When thinking of RPA implementations, we conventionally focus our attention on devising the best strategic and tactical plans for automation. You could say that we are focusing on the robots’ best interest. But to succeed, we must also consider the human element — the alignment of the company’s culture, values, people, and behaviors — to encourage the desired results. In other words: people still matter.
While RPA’s benefits reach far and wide, the value proposition achieved from RPA deployments can’t be realized without the sustained, collective actions of the people who are responsible for designing, executing, and living with the changed environment. Leadership teams that fail to have a change management plan in place may find themselves wondering why their best-laid plans have gone awry.
Here are 4 change management principles to help everything come together smoothly and ensure successful RPA implementation:
1. Start at the top
An RPA deployment’s ultimate success, especially if it is enterprise-wide or global, requires the full cooperation and support of top level staff and management. Because changes that accompany implementation of a new technology can be stressful for employees as they might experience shifts in their responsibilities, eyes will turn to leadership for strength, support, and direction.
Frequent communication from leadership to ensure employees are fully informed about what is expected of them throughout the implementation process is essential to successful adoption. Fostering a culture of trust within the company will only further accelerate this adoption.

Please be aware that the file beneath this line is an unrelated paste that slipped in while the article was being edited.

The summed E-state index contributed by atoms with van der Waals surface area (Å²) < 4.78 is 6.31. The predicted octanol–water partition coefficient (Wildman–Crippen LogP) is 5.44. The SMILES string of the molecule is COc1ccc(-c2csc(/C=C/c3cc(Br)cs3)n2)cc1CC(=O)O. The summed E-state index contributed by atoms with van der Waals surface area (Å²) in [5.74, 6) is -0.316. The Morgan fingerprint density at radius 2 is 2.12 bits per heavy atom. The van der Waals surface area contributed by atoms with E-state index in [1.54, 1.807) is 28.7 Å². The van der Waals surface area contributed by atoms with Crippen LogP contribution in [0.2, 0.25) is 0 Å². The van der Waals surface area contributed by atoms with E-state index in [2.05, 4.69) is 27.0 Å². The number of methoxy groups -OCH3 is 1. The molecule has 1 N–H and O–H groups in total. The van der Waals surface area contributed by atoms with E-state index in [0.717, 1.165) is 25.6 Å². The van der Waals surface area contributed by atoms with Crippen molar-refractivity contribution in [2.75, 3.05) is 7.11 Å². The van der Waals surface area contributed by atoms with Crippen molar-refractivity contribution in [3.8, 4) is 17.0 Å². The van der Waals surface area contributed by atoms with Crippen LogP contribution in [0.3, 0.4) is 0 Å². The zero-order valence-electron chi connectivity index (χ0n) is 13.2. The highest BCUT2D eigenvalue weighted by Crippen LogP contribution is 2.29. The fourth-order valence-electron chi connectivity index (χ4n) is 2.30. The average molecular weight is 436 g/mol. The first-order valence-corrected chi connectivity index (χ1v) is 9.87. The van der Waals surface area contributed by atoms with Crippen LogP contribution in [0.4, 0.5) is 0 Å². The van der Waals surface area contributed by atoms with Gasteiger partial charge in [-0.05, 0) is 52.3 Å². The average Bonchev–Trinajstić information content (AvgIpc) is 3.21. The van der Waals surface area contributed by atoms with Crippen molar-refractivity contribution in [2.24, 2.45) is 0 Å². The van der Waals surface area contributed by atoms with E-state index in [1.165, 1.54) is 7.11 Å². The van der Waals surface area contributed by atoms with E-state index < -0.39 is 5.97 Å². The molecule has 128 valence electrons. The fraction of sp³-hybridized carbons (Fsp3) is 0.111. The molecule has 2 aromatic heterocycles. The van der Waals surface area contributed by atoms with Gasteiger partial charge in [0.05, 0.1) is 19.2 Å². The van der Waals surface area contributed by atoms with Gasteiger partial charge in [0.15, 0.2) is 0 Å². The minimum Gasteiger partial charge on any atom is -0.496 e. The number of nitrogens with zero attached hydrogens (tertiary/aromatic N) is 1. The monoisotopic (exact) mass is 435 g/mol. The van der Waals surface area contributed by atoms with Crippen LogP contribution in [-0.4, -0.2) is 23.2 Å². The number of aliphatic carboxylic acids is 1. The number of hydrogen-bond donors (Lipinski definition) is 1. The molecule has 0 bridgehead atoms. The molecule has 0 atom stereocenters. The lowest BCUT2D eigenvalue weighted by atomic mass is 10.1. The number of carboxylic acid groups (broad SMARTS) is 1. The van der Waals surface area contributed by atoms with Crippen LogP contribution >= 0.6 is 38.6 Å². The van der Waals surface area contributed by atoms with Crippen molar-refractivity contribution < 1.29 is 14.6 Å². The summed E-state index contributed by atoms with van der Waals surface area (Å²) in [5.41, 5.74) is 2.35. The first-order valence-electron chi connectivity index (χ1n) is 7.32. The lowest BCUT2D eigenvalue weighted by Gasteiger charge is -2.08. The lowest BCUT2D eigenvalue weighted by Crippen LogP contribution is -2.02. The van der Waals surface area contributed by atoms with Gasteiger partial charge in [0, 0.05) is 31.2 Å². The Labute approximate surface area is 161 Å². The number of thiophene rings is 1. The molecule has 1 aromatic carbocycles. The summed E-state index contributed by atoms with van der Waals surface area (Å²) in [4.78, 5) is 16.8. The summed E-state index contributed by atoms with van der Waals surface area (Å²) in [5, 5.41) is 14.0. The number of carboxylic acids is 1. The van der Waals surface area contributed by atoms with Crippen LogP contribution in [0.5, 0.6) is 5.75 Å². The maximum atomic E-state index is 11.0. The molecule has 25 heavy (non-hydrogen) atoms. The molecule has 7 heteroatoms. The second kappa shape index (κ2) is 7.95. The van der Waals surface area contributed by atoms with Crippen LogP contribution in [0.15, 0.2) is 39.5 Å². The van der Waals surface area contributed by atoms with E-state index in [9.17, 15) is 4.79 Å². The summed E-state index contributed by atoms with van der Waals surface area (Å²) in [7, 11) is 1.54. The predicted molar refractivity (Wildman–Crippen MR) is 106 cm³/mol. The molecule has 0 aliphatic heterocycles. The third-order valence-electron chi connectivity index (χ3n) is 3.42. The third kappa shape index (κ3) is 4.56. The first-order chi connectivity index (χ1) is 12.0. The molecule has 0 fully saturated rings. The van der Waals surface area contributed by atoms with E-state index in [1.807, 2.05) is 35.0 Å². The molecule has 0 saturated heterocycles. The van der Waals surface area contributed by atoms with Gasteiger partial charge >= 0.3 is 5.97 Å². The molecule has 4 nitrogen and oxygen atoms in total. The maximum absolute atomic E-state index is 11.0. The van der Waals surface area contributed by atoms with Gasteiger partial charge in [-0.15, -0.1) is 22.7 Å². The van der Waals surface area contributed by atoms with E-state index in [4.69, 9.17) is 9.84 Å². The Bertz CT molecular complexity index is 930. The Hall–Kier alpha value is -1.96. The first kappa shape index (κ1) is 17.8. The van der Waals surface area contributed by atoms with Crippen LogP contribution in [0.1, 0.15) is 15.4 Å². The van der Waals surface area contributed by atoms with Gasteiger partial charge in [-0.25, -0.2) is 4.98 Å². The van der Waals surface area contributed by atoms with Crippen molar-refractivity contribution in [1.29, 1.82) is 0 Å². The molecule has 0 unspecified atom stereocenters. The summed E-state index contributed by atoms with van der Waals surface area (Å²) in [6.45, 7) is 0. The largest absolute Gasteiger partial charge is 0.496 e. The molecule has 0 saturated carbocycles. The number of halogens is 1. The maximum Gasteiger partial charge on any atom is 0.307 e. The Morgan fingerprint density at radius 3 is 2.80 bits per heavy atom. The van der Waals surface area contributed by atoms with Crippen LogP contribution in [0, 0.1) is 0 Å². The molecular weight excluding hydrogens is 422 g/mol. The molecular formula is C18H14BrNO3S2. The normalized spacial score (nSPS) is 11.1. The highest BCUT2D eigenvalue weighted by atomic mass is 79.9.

2. Make the formal case for change
Every RPA journey begins with a compelling strategy and strong roadmap regarding the technical aspects and expected business outcomes, but a formal case for change is just as invaluable. This plan should include organizational and cultural aspects that can help employees understand the benefits of RPA, lessen fears, and provide the guidance and support to help them cope with the organizational impacts.
A best practice is to organize a Centralized Robotics Council, comprised of fully dedicated and well-rounded team of individuals from all departments that can understand the challenges, opportunities, and benefits for the entire organization.
3. Create ownership
Ownership is often best created by involving people in identifying problems and crafting solutions. For an RPA project, this requires ownership by leaders that will be deeply involved throughout the implementation process to determine functionality, monitor progress and share in the responsibility and decision-making.
Building an RPA Center of Excellence provides a better way of gathering, assessing, and managing the necessary knowledge and capabilities of an RPA solution, as well as ensuring that the scope, direction, and outcomes are in line with your needs and expectations on both an organizational and employee level.
4. Engage in extra help
As we allow robots to take over repetitive, boring tasks, and move forward to more challenging roles that involve problem-solving, creativity, and interacting with customers, organizations need to think about how to provide employees with the support and training to succeed in their new roles. Some robotic process automation technologies, enable you to leverage the same platform to deliver desktop automation that helps people navigate business applications and accomplish any task, quickly and error free.
For example, Kryon’s intelligent RPA platform can be deployed to work ‘unattended’ on a virtual machine (traditional RPA) or it can be deployed on an employee’s desktop to provide ‘attended’ automation. With 'attended' automation employees can trigger automation processes right from their desktop, at the time of need.
Do you have any change management tips you’d like to share? Please leave a reply below.